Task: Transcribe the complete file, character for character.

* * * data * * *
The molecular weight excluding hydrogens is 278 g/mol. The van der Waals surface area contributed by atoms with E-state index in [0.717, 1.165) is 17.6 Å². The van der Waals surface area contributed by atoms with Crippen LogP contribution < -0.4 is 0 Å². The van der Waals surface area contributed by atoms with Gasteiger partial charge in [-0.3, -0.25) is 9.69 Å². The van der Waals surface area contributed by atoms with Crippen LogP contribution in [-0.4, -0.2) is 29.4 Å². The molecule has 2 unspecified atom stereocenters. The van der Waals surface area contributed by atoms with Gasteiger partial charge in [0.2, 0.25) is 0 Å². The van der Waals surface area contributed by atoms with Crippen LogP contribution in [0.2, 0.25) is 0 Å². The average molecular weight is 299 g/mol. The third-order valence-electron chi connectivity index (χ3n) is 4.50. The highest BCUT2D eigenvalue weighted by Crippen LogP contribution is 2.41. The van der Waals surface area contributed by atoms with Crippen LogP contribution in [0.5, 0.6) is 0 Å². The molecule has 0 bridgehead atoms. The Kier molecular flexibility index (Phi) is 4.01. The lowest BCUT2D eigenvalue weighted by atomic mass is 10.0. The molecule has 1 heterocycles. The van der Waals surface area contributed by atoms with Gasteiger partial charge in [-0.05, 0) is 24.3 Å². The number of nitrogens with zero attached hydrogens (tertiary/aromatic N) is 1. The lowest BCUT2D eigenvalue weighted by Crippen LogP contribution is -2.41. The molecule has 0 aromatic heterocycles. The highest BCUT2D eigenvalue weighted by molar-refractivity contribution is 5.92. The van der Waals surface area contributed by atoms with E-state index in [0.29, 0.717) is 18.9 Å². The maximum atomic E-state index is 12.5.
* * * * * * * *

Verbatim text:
The molecular weight excluding hydrogens is 278 g/mol. The van der Waals surface area contributed by atoms with E-state index in [0.717, 1.165) is 17.6 Å². The van der Waals surface area contributed by atoms with Crippen LogP contribution < -0.4 is 0 Å². The van der Waals surface area contributed by atoms with Gasteiger partial charge in [-0.3, -0.25) is 9.69 Å². The van der Waals surface area contributed by atoms with Crippen LogP contribution in [-0.4, -0.2) is 29.4 Å². The molecule has 2 unspecified atom stereocenters. The van der Waals surface area contributed by atoms with Gasteiger partial charge in [0.2, 0.25) is 0 Å². The van der Waals surface area contributed by atoms with Crippen LogP contribution in [0.2, 0.25) is 0 Å². The average molecular weight is 299 g/mol. The third-order valence-electron chi connectivity index (χ3n) is 4.50. The highest BCUT2D eigenvalue weighted by Crippen LogP contribution is 2.41. The van der Waals surface area contributed by atoms with Crippen LogP contribution in [0.5, 0.6) is 0 Å². The molecule has 0 bridgehead atoms. The Kier molecular flexibility index (Phi) is 4.01. The lowest BCUT2D eigenvalue weighted by atomic mass is 10.0. The molecule has 1 heterocycles. The van der Waals surface area contributed by atoms with Gasteiger partial charge in [-0.05, 0) is 24.3 Å². The number of nitrogens with zero attached hydrogens (tertiary/aromatic N) is 1. The lowest BCUT2D eigenvalue weighted by Crippen LogP contribution is -2.41. The molecule has 0 aromatic heterocycles. The highest BCUT2D eigenvalue weighted by molar-refractivity contribution is 5.92. The van der Waals surface area contributed by atoms with E-state index in [0.29, 0.717) is 18.9 Å². The maximum atomic E-state index is 12.5.